Note: The submarine is a very theoretical case for wave loading, as water particle velocities will vary continually along the length of a 150m long object passing through one in any direction other than parallel. Except under very special circumstances, it is normal to evaluate the effect of current only on such large objects in the ocean.

As with most of our calculators, you need to be careful with the units you adopt for input as the accuracy of your output data is dependent upon them.

You should apply suitable additional factors to Cd and Ca that take account of significant surface roughness and/or relative proximity of the body to a surface preventing free-flowing orbital fluid, either of which can significantly increase their values (see CalQlata's Added Drag calculator).

Important: You should remember that the 'Force' results will be in the form of 'mass multiplied by acceleration' {e.g. Newtons}. As such your input mass values {e.g. kilograms} must not include the effects of gravity.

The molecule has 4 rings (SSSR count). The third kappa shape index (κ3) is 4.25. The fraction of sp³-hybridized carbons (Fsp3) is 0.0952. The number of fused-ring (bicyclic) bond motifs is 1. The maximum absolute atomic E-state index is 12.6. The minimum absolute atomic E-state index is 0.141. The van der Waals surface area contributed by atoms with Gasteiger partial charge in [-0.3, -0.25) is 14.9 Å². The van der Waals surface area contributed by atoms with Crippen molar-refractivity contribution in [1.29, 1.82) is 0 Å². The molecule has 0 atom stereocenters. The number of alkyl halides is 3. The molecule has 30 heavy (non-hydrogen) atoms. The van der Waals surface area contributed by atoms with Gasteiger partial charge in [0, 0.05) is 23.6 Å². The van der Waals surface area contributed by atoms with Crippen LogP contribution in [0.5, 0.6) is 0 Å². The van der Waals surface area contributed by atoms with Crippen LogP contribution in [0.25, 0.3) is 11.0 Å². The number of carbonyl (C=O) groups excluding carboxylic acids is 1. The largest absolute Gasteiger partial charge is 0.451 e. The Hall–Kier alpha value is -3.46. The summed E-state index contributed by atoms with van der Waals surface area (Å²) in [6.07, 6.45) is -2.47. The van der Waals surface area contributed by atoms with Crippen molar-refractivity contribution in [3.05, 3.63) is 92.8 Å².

Fluid Forces provides a data import facility for you to extract information from three other 'export' calculators (Waves (ocean), Volumes and Added Drag) if they have been installed.

The information retrieved from Added Drag is the drag coefficient (Cd) and the added mass coefficient (Ca).

The information retrieved from Volumes is the body volume and profile area (V & A).

The information retrieved from Waves (ocean) is the vertical and horizontal water particle velocities (vx & vz) and accelerations (ax & az).

Fluid Forces automatically inserts the *side* profile area from Volumes and assumes that if you are using data from the calculation of ocean waves, the fluid density must be that of seawater. If you need to change either of these values, then you should do so after importing from the associated Data File.

Important: You should not forget to save the calculation data in the export calculators before trying to load it into Fluid Forces.

You will find further reading on this subject in reference publications^{(6, 8 & 9)}